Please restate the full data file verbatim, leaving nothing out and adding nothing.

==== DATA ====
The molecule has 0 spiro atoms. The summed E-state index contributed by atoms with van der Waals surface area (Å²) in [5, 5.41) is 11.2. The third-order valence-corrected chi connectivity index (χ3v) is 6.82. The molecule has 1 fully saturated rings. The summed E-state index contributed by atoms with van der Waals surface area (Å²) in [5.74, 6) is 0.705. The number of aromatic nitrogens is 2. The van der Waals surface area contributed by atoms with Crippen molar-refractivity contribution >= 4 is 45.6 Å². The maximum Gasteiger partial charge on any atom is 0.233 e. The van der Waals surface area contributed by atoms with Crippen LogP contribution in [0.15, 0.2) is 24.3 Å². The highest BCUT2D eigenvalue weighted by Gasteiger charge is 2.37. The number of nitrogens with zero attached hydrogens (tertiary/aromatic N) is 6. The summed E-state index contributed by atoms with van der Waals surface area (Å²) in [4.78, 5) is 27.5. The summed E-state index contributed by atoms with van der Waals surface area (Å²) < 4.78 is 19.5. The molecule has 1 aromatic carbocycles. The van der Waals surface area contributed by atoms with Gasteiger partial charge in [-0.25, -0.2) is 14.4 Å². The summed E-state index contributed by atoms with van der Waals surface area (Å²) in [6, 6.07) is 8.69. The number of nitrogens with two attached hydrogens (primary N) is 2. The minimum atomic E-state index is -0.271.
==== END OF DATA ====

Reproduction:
The molecule has 0 spiro atoms. The summed E-state index contributed by atoms with van der Waals surface area (Å²) in [5, 5.41) is 11.2. The third-order valence-corrected chi connectivity index (χ3v) is 6.82. The molecule has 1 fully saturated rings. The summed E-state index contributed by atoms with van der Waals surface area (Å²) in [5.74, 6) is 0.705. The number of aromatic nitrogens is 2. The van der Waals surface area contributed by atoms with Crippen molar-refractivity contribution >= 4 is 45.6 Å². The maximum Gasteiger partial charge on any atom is 0.233 e. The van der Waals surface area contributed by atoms with Crippen LogP contribution in [0.15, 0.2) is 24.3 Å². The highest BCUT2D eigenvalue weighted by Gasteiger charge is 2.37. The number of nitrogens with zero attached hydrogens (tertiary/aromatic N) is 6. The summed E-state index contributed by atoms with van der Waals surface area (Å²) in [4.78, 5) is 27.5. The summed E-state index contributed by atoms with van der Waals surface area (Å²) < 4.78 is 19.5. The molecule has 1 aromatic carbocycles. The van der Waals surface area contributed by atoms with Gasteiger partial charge in [-0.25, -0.2) is 14.4 Å². The summed E-state index contributed by atoms with van der Waals surface area (Å²) in [6, 6.07) is 8.69. The number of nitrogens with two attached hydrogens (primary N) is 2. The minimum atomic E-state index is -0.271.